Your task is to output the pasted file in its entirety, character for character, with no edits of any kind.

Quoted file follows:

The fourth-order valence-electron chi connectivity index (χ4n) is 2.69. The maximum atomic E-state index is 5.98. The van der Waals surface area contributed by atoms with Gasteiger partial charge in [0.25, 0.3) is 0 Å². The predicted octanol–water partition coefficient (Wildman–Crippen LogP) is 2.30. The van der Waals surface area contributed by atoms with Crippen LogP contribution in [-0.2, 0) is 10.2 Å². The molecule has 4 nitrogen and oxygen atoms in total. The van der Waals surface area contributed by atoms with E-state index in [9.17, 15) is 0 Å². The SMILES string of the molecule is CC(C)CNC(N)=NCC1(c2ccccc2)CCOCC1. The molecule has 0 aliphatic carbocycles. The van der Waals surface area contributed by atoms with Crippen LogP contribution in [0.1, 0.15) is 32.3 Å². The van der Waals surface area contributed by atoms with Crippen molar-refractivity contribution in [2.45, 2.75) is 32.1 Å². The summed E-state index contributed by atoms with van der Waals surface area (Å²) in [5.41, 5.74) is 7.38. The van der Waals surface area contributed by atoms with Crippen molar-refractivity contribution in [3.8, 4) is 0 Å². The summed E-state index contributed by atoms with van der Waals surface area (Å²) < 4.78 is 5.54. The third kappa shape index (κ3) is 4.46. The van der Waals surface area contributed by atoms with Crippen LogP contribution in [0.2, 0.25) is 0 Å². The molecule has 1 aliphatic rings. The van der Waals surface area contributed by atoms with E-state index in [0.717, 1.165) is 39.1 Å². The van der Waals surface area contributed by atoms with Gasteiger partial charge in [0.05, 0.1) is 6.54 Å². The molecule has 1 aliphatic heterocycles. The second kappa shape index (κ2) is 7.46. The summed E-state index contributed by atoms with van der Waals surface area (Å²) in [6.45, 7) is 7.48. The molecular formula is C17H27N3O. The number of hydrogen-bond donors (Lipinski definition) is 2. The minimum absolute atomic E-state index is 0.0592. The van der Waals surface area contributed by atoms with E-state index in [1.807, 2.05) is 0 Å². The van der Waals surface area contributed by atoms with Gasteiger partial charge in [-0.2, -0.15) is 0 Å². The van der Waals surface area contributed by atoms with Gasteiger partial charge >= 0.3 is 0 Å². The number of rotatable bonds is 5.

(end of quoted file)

The fourth-order valence-electron chi connectivity index (χ4n) is 2.69. The maximum atomic E-state index is 5.98. The van der Waals surface area contributed by atoms with Gasteiger partial charge in [0.25, 0.3) is 0 Å². The predicted octanol–water partition coefficient (Wildman–Crippen LogP) is 2.30. The van der Waals surface area contributed by atoms with Crippen LogP contribution in [-0.2, 0) is 10.2 Å². The molecule has 4 nitrogen and oxygen atoms in total. The van der Waals surface area contributed by atoms with E-state index in [9.17, 15) is 0 Å². The SMILES string of the molecule is CC(C)CNC(N)=NCC1(c2ccccc2)CCOCC1. The molecule has 0 aliphatic carbocycles. The van der Waals surface area contributed by atoms with Crippen LogP contribution in [0.1, 0.15) is 32.3 Å². The van der Waals surface area contributed by atoms with Crippen molar-refractivity contribution in [2.45, 2.75) is 32.1 Å². The summed E-state index contributed by atoms with van der Waals surface area (Å²) in [5.41, 5.74) is 7.38. The van der Waals surface area contributed by atoms with Crippen molar-refractivity contribution in [3.8, 4) is 0 Å². The summed E-state index contributed by atoms with van der Waals surface area (Å²) < 4.78 is 5.54. The third kappa shape index (κ3) is 4.46. The van der Waals surface area contributed by atoms with Crippen LogP contribution in [0.2, 0.25) is 0 Å². The molecule has 1 aliphatic rings. The van der Waals surface area contributed by atoms with E-state index in [0.717, 1.165) is 39.1 Å². The van der Waals surface area contributed by atoms with Gasteiger partial charge in [0.05, 0.1) is 6.54 Å². The molecule has 1 aliphatic heterocycles. The second kappa shape index (κ2) is 7.46. The summed E-state index contributed by atoms with van der Waals surface area (Å²) in [6.45, 7) is 7.48. The molecular formula is C17H27N3O. The number of hydrogen-bond donors (Lipinski definition) is 2. The minimum absolute atomic E-state index is 0.0592. The van der Waals surface area contributed by atoms with E-state index in [1.807, 2.05) is 0 Å². The van der Waals surface area contributed by atoms with Gasteiger partial charge in [-0.2, -0.15) is 0 Å². The van der Waals surface area contributed by atoms with Gasteiger partial charge >= 0.3 is 0 Å². The number of rotatable bonds is 5.